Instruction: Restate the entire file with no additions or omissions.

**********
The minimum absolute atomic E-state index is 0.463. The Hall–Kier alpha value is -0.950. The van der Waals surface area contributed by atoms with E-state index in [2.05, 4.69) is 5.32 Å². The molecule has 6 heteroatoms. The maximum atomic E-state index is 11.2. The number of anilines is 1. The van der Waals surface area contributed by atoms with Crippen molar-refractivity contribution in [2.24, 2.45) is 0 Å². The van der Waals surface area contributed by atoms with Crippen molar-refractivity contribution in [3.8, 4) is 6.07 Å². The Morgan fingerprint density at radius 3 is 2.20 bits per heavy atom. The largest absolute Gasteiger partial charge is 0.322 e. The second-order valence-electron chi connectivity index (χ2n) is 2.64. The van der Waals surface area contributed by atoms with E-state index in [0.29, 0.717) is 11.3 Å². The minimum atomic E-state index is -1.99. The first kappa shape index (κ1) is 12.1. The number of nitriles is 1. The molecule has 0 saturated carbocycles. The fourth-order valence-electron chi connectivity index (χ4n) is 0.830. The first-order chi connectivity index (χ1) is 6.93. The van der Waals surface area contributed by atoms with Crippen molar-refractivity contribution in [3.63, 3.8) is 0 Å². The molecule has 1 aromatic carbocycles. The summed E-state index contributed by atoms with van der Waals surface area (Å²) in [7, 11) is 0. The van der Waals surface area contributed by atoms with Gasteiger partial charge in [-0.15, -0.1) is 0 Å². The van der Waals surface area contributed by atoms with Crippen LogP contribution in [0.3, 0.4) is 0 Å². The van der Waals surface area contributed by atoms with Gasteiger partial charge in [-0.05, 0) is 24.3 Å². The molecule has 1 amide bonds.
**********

The minimum absolute atomic E-state index is 0.463. The Hall–Kier alpha value is -0.950. The van der Waals surface area contributed by atoms with E-state index in [2.05, 4.69) is 5.32 Å². The molecule has 6 heteroatoms. The maximum atomic E-state index is 11.2. The number of anilines is 1. The van der Waals surface area contributed by atoms with Crippen molar-refractivity contribution in [2.24, 2.45) is 0 Å². The van der Waals surface area contributed by atoms with Crippen molar-refractivity contribution in [3.8, 4) is 6.07 Å². The Morgan fingerprint density at radius 3 is 2.20 bits per heavy atom. The largest absolute Gasteiger partial charge is 0.322 e. The second-order valence-electron chi connectivity index (χ2n) is 2.64. The van der Waals surface area contributed by atoms with E-state index in [0.29, 0.717) is 11.3 Å². The minimum atomic E-state index is -1.99. The first kappa shape index (κ1) is 12.1. The number of nitriles is 1. The molecule has 0 saturated carbocycles. The fourth-order valence-electron chi connectivity index (χ4n) is 0.830. The first-order chi connectivity index (χ1) is 6.93. The van der Waals surface area contributed by atoms with Crippen molar-refractivity contribution in [3.63, 3.8) is 0 Å². The molecule has 1 aromatic carbocycles. The summed E-state index contributed by atoms with van der Waals surface area (Å²) in [7, 11) is 0. The van der Waals surface area contributed by atoms with Gasteiger partial charge in [-0.15, -0.1) is 0 Å². The van der Waals surface area contributed by atoms with Crippen LogP contribution in [0.3, 0.4) is 0 Å². The van der Waals surface area contributed by atoms with Gasteiger partial charge in [-0.05, 0) is 24.3 Å². The molecule has 1 amide bonds.